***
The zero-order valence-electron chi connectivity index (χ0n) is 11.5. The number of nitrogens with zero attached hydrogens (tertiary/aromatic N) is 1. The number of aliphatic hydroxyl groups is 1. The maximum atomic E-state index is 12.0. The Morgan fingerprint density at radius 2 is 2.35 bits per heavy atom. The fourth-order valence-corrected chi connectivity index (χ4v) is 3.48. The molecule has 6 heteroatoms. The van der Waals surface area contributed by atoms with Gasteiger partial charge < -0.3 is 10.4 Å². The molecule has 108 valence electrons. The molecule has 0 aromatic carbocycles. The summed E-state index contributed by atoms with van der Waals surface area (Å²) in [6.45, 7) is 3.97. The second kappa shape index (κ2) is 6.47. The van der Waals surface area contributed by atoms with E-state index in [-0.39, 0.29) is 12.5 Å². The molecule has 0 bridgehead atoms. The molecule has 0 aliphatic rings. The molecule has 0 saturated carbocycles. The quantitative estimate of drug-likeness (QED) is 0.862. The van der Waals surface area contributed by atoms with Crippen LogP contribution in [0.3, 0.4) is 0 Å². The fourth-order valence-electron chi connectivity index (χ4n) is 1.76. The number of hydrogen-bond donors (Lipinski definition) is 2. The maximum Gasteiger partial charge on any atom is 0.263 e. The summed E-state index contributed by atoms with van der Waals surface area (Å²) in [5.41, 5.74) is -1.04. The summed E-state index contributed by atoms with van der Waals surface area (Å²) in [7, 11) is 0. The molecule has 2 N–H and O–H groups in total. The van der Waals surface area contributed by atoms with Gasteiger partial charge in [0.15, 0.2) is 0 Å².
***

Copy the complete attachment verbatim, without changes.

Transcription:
The zero-order valence-electron chi connectivity index (χ0n) is 11.5. The number of nitrogens with zero attached hydrogens (tertiary/aromatic N) is 1. The number of aliphatic hydroxyl groups is 1. The maximum atomic E-state index is 12.0. The Morgan fingerprint density at radius 2 is 2.35 bits per heavy atom. The fourth-order valence-corrected chi connectivity index (χ4v) is 3.48. The molecule has 6 heteroatoms. The van der Waals surface area contributed by atoms with Gasteiger partial charge < -0.3 is 10.4 Å². The molecule has 108 valence electrons. The molecule has 0 aromatic carbocycles. The summed E-state index contributed by atoms with van der Waals surface area (Å²) in [6.45, 7) is 3.97. The second kappa shape index (κ2) is 6.47. The van der Waals surface area contributed by atoms with E-state index in [-0.39, 0.29) is 12.5 Å². The molecule has 0 bridgehead atoms. The molecule has 0 aliphatic rings. The molecule has 0 saturated carbocycles. The quantitative estimate of drug-likeness (QED) is 0.862. The van der Waals surface area contributed by atoms with Crippen LogP contribution in [0.3, 0.4) is 0 Å². The fourth-order valence-electron chi connectivity index (χ4n) is 1.76. The number of hydrogen-bond donors (Lipinski definition) is 2. The maximum Gasteiger partial charge on any atom is 0.263 e. The summed E-state index contributed by atoms with van der Waals surface area (Å²) in [5.41, 5.74) is -1.04. The summed E-state index contributed by atoms with van der Waals surface area (Å²) in [7, 11) is 0. The molecule has 2 N–H and O–H groups in total. The van der Waals surface area contributed by atoms with Gasteiger partial charge in [0.15, 0.2) is 0 Å².